Pfizer has recently paid a $2.3 billion dollar settlement on civil and criminal charges that potent drugs were being improperly promoted (i.e., pushed onto unsuspecting physicians and patients) for uses not approved by the regulatory agencies responsible for such matters.
What is the real world meaning of these charges?
The meaning is that patients - the final consumers - were ingesting drugs that were not only not indicated, but held possibilities of harming the drug taker.
We have seen negative outcomes from these practices before in the form of, for example, children in whom improperly pushed antidepressants caused suicidal thoughts and actual suicide (the teenage daughter of a friend of my mother hanged herself after starting such drugs, resulting in a lawsuit that the parents ultimately won).
It demonstrates reckless and malicious disregard for others to tamper with people's lives in this fashion. Perhaps sociopathy is an apt description of such behavior. One wonders about the adverse consequences to patients of this latest round of pharma fraud.
Ultimately, those engaging in these practices (usually at the group director or VP level) are doing the following:
They are gambling with the lives and well-being of countless patients.
In some of these cases, patients will have been harmed; in others, patients will have died. In the former case, the perpetrators of the fraud are facilitators of the injury. In the latter case, the perpetrators are accessories to murder.
Fining a corporation is a nearly useless exercise, as ultimately the conversation in the executive offices and Wall Street will be about the cost of doing business, not about crimes or morals. Terminating perpetrating individuals is also not extremely effective in motivating reform, even if terminated with prejudice, if those terminated have already made their fortune.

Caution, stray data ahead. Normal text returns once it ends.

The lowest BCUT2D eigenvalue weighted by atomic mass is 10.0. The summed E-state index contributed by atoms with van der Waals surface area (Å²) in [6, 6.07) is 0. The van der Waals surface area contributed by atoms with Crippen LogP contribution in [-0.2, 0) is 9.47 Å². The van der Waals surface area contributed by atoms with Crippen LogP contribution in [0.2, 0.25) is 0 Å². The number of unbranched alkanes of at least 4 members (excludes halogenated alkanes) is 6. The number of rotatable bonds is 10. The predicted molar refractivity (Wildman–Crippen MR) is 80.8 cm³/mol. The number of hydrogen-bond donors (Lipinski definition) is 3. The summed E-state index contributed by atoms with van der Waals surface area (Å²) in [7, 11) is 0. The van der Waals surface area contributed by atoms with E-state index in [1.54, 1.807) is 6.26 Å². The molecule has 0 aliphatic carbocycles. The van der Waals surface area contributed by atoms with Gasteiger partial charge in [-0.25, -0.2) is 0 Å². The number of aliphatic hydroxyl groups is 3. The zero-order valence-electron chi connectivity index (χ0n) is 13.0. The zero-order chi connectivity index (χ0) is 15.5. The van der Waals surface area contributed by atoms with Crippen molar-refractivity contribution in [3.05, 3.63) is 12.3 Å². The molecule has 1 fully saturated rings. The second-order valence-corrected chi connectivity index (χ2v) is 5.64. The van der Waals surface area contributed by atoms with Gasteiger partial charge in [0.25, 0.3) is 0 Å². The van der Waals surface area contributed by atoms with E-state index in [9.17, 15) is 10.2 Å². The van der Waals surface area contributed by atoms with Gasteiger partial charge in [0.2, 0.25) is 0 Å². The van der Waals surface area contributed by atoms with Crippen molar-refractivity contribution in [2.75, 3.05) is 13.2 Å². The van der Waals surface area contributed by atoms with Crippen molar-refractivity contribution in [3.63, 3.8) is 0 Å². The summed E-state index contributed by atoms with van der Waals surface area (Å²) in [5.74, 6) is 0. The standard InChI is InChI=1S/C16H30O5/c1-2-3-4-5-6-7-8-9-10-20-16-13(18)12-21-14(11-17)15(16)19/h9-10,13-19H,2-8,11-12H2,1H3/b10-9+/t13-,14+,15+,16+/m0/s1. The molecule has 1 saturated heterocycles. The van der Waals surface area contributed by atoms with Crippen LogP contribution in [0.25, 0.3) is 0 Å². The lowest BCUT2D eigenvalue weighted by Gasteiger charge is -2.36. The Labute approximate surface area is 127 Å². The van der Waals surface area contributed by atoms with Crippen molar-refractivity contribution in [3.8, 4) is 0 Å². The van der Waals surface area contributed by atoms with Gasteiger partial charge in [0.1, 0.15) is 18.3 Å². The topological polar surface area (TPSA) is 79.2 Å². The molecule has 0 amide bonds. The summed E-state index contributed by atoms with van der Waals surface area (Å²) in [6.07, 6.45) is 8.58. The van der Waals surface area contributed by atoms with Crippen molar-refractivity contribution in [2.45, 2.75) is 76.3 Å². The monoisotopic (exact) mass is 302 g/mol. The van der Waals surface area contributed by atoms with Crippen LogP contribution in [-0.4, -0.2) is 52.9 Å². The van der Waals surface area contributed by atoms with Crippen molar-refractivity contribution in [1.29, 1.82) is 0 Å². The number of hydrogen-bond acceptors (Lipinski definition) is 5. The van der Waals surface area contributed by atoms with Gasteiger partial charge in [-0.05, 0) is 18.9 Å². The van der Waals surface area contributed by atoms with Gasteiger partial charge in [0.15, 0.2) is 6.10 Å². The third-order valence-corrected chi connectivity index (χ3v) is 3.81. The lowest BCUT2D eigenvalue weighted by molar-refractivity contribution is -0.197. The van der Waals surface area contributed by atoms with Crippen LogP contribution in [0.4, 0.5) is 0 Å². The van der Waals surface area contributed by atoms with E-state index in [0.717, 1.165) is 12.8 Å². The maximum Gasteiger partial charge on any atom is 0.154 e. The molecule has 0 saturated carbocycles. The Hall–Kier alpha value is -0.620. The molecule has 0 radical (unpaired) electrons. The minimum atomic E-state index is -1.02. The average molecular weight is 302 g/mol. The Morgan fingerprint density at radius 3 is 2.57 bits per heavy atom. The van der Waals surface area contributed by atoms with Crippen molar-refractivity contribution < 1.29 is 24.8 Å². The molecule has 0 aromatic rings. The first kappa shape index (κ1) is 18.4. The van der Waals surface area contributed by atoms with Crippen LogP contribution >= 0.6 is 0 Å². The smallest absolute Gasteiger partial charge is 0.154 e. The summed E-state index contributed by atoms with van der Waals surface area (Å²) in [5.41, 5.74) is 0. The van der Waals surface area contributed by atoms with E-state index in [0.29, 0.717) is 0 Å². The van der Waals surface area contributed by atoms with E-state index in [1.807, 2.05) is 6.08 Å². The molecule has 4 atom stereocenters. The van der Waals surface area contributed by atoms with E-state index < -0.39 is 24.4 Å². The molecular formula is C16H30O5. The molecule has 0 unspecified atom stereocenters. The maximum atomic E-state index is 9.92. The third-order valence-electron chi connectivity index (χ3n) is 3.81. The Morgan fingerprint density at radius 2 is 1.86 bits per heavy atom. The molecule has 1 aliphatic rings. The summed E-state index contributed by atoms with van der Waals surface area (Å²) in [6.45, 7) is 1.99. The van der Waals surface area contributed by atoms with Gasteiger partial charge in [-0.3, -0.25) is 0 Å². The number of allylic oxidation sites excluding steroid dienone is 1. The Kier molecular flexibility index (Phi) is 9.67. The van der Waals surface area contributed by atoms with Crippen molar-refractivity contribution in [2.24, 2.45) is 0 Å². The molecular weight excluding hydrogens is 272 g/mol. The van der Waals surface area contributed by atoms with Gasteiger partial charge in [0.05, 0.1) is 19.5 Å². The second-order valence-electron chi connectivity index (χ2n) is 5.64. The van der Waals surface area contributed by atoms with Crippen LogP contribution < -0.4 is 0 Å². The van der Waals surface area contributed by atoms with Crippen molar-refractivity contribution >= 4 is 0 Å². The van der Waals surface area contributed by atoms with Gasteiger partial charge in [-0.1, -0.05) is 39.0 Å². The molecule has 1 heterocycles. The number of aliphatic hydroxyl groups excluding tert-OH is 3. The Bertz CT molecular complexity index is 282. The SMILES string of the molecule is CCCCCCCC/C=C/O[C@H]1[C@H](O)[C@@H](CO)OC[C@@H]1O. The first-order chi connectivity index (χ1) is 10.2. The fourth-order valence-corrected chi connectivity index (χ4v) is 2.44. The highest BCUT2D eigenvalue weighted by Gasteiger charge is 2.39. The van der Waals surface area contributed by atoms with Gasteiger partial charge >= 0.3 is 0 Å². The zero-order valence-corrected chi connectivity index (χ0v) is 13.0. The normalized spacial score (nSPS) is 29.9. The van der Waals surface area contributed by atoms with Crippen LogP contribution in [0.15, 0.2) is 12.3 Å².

(The $2.3 billion could have been used, in fact, as a war chest to reduce the need for layoffs during economic downturns, like our current one, were it not wasted in paying fines due to the behaviors of unscrupulous executives.)
The solution to this problem is straightforward. Deal with the individuals involved in the following manner:
Time in jail for these executives is a needed remedy.
The following, however, is the situation we have:
This is inexcusable. Healthcare advocacy groups and relatives of those injured need to lobby for the solution proposed in the first picture: long, stiff sentences for those committing medical fraud and quackery by proxy in the form of these industry abuses.
Finally, the Pfizer scenario causes me to ask:
Is the leadership of this company competent to manage its operations? Or, is that leadership - for instance a CEO lacking science and biomedical education and experience - an "enabler" of the creative marketing for drugs -- creative advertising campaigns being seen as a virtue in his prior industry?